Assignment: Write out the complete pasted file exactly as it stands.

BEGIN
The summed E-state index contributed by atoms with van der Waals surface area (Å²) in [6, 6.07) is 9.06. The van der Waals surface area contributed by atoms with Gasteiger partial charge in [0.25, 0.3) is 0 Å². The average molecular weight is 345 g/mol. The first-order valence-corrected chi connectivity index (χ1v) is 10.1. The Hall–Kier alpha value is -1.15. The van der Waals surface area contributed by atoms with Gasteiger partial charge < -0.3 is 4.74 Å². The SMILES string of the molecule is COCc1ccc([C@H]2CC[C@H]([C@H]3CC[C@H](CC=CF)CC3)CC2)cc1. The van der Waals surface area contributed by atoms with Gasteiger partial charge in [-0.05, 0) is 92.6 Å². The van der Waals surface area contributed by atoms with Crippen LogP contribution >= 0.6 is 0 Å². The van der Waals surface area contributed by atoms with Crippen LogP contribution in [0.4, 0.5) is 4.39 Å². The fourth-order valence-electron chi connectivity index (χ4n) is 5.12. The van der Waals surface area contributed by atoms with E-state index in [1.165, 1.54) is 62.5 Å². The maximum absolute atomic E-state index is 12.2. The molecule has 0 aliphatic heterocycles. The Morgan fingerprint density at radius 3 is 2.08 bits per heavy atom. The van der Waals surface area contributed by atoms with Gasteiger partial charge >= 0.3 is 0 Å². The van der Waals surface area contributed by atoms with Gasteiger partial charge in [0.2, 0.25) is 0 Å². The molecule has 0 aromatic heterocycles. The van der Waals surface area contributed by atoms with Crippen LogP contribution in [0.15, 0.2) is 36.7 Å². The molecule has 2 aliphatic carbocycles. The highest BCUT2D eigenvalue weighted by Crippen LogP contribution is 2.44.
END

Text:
The summed E-state index contributed by atoms with van der Waals surface area (Å²) in [6, 6.07) is 9.06. The van der Waals surface area contributed by atoms with Gasteiger partial charge in [0.25, 0.3) is 0 Å². The average molecular weight is 345 g/mol. The first-order valence-corrected chi connectivity index (χ1v) is 10.1. The Hall–Kier alpha value is -1.15. The van der Waals surface area contributed by atoms with Gasteiger partial charge < -0.3 is 4.74 Å². The SMILES string of the molecule is COCc1ccc([C@H]2CC[C@H]([C@H]3CC[C@H](CC=CF)CC3)CC2)cc1. The van der Waals surface area contributed by atoms with Gasteiger partial charge in [-0.05, 0) is 92.6 Å². The van der Waals surface area contributed by atoms with Crippen LogP contribution >= 0.6 is 0 Å². The van der Waals surface area contributed by atoms with Crippen LogP contribution in [0.4, 0.5) is 4.39 Å². The fourth-order valence-electron chi connectivity index (χ4n) is 5.12. The van der Waals surface area contributed by atoms with E-state index in [1.165, 1.54) is 62.5 Å². The maximum absolute atomic E-state index is 12.2. The molecule has 0 aliphatic heterocycles. The Morgan fingerprint density at radius 3 is 2.08 bits per heavy atom. The van der Waals surface area contributed by atoms with Gasteiger partial charge >= 0.3 is 0 Å². The van der Waals surface area contributed by atoms with Gasteiger partial charge in [0.2, 0.25) is 0 Å². The molecule has 0 aromatic heterocycles. The van der Waals surface area contributed by atoms with Crippen LogP contribution in [0.15, 0.2) is 36.7 Å². The molecule has 2 aliphatic carbocycles. The highest BCUT2D eigenvalue weighted by Crippen LogP contribution is 2.44.